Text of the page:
1925. The colliery closed the ‘Big Vein’.

In 1926 they reached the Lower Seam having only worked the Big Seam.

There was a stoppage here in 1934

In 1932 Penry Davies was the previous manager, and Dan Bowen had replaced him - later on it was Dick Davies (20Mem)

In 1926 they reached the Lower Seam having only worked the Big Seam.

1926. General Strike.

On the 3 May 1926, the Trades Union Congress (TUC) called a general strike across Britain to start at one minute before midnight - the purpose of the General Strike was to obtain justice for the miners, miners had been locked out for refusing to accept wages of £1 11s 7½d.

The response of union members was fantastic: all ceased work when called upon, and practically none returned to work until the strike was over.

Coal miners had been locked out and after a long-running dispute with the government and with the mines’ private owners, who wanted them to work longer shifts for reduced pay. The miners' lock-out dragged on through the months of 1926 and was really petering-out when the decision came to end it.

St. Mary’s church hall, Ystradowen occupies the site of an old hut which was used as a soup kitchen for local miners and their families during the 1926 General Strike.

The bitter General Strike lasted 9 days and ended in betrayal and defeat of the miners. It divided Britain, brought the country to a standstill, and saw sporadic disturbances, vandalism and 9,000 arrests.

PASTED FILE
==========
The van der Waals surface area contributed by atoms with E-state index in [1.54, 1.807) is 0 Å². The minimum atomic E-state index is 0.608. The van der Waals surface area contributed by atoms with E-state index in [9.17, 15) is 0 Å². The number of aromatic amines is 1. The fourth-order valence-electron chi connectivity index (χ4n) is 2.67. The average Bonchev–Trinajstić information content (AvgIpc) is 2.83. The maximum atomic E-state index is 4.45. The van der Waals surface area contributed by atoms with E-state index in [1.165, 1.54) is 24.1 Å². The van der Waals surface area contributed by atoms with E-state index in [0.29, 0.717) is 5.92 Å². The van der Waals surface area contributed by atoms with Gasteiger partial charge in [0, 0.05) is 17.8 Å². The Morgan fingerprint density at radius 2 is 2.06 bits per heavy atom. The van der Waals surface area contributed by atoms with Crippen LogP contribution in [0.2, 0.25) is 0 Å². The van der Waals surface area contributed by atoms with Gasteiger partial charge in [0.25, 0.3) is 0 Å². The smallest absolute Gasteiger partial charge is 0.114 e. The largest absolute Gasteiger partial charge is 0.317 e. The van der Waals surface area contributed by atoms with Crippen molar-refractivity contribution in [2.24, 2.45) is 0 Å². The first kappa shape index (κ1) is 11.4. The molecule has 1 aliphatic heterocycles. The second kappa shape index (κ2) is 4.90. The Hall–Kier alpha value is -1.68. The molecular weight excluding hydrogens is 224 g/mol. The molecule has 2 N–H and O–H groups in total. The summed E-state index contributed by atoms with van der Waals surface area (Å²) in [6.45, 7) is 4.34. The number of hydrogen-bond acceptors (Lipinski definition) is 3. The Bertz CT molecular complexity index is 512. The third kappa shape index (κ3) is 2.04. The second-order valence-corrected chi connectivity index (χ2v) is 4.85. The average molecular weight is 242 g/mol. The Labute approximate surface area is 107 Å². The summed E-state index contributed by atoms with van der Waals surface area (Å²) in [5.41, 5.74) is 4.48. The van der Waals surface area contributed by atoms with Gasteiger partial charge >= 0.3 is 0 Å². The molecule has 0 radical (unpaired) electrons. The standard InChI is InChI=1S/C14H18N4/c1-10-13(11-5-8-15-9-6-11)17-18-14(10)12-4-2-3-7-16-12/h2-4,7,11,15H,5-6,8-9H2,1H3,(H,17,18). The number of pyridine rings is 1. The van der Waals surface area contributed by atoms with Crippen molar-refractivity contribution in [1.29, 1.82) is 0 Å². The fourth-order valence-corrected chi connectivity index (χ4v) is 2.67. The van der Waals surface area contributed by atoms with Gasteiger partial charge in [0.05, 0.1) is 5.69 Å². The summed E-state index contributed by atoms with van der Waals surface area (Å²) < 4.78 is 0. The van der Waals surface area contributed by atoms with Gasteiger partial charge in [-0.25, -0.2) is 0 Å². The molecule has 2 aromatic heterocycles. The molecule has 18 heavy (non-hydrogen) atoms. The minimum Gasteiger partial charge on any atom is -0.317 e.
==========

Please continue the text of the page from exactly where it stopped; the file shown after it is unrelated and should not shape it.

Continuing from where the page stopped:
In October 1926 hardship forced men to begin to drift back to the mines. 

By the end of November most miners had reported back to work. Hardship forced men to begin to drift back to the mines.

 Many miners found they had no jobs to return to as many coal-owners used the eight-hour day to reduce their labour force while maintaining productions levels. Victimisation was practised widely.

Militants were often purged from payrolls. Blacklists were drawn up and circulated among employers; many energetic trade unionists never worked in a pit again after 1926. 

Following months of existence on poor lockout payments and charity, many miners' families were sucked by unemployment, short-term working, debts, and low wages into abject poverty.

Cwmllynfell Colliery had a poor industrial relations history (hearsay) but reopened 14.1.1929 after being idle fourteen months the men agreed to return to work on reduced pay due to the colliery being idle for 13 months.

By 1932 it was in the hands of Henderson's Welsh Anthracite Collieries Limited which was by that time a subsidiary of the Amalgamated Anthracite Collieries&nbsp Limited. Penry Davies was the previous manager, and Dan Bowen had replaced him - later on it was Dick Davies.